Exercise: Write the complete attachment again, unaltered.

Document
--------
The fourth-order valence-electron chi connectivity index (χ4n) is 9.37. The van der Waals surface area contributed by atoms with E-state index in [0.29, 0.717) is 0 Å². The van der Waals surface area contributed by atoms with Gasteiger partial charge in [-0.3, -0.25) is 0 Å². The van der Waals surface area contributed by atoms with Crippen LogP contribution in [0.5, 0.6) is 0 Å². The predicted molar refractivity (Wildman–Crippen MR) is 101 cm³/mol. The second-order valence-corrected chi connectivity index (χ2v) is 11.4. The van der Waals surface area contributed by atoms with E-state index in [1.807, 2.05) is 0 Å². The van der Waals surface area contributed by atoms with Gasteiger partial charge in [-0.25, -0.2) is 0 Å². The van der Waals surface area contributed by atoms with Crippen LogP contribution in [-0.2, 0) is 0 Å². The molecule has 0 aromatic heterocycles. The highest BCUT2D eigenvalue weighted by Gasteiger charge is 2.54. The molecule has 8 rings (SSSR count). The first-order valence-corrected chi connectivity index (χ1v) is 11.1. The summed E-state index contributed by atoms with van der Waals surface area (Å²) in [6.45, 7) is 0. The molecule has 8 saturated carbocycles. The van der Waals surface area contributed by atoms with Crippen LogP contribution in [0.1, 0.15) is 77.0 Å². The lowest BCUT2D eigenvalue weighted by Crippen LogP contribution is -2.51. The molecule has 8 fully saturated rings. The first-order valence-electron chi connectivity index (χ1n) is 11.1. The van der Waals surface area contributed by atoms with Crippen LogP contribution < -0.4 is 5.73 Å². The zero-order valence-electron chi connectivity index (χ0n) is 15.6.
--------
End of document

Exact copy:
The fourth-order valence-electron chi connectivity index (χ4n) is 9.37. The van der Waals surface area contributed by atoms with E-state index in [0.29, 0.717) is 0 Å². The van der Waals surface area contributed by atoms with Gasteiger partial charge in [-0.3, -0.25) is 0 Å². The van der Waals surface area contributed by atoms with Crippen LogP contribution in [0.5, 0.6) is 0 Å². The predicted molar refractivity (Wildman–Crippen MR) is 101 cm³/mol. The second-order valence-corrected chi connectivity index (χ2v) is 11.4. The van der Waals surface area contributed by atoms with E-state index in [1.807, 2.05) is 0 Å². The van der Waals surface area contributed by atoms with Gasteiger partial charge in [-0.25, -0.2) is 0 Å². The van der Waals surface area contributed by atoms with Crippen LogP contribution in [-0.2, 0) is 0 Å². The molecule has 0 aromatic heterocycles. The highest BCUT2D eigenvalue weighted by Gasteiger charge is 2.54. The molecule has 8 rings (SSSR count). The first-order valence-corrected chi connectivity index (χ1v) is 11.1. The summed E-state index contributed by atoms with van der Waals surface area (Å²) in [6.45, 7) is 0. The molecule has 8 saturated carbocycles. The van der Waals surface area contributed by atoms with Crippen LogP contribution in [0.1, 0.15) is 77.0 Å². The lowest BCUT2D eigenvalue weighted by Crippen LogP contribution is -2.51. The molecule has 8 fully saturated rings. The first-order valence-electron chi connectivity index (χ1n) is 11.1. The van der Waals surface area contributed by atoms with Crippen LogP contribution < -0.4 is 5.73 Å². The zero-order valence-electron chi connectivity index (χ0n) is 15.6.